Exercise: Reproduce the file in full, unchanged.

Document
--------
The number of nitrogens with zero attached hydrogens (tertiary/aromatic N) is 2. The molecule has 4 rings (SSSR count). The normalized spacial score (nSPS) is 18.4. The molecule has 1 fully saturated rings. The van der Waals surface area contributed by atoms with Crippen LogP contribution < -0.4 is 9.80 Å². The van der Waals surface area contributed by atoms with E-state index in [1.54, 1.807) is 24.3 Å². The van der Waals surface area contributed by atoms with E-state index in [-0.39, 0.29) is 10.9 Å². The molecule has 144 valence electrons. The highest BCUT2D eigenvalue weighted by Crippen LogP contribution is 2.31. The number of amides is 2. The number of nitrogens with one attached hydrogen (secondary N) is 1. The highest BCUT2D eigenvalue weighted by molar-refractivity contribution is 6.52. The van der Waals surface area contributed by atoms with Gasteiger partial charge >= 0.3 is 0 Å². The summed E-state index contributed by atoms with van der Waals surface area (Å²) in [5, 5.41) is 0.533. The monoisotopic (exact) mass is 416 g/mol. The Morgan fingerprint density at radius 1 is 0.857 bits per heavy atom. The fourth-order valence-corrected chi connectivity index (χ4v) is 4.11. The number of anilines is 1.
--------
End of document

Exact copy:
The number of nitrogens with zero attached hydrogens (tertiary/aromatic N) is 2. The molecule has 4 rings (SSSR count). The normalized spacial score (nSPS) is 18.4. The molecule has 1 fully saturated rings. The van der Waals surface area contributed by atoms with Crippen LogP contribution < -0.4 is 9.80 Å². The van der Waals surface area contributed by atoms with E-state index in [1.54, 1.807) is 24.3 Å². The van der Waals surface area contributed by atoms with E-state index in [-0.39, 0.29) is 10.9 Å². The molecule has 144 valence electrons. The highest BCUT2D eigenvalue weighted by Crippen LogP contribution is 2.31. The number of amides is 2. The number of nitrogens with one attached hydrogen (secondary N) is 1. The highest BCUT2D eigenvalue weighted by molar-refractivity contribution is 6.52. The van der Waals surface area contributed by atoms with Gasteiger partial charge >= 0.3 is 0 Å². The summed E-state index contributed by atoms with van der Waals surface area (Å²) in [5, 5.41) is 0.533. The monoisotopic (exact) mass is 416 g/mol. The Morgan fingerprint density at radius 1 is 0.857 bits per heavy atom. The fourth-order valence-corrected chi connectivity index (χ4v) is 4.11. The number of anilines is 1.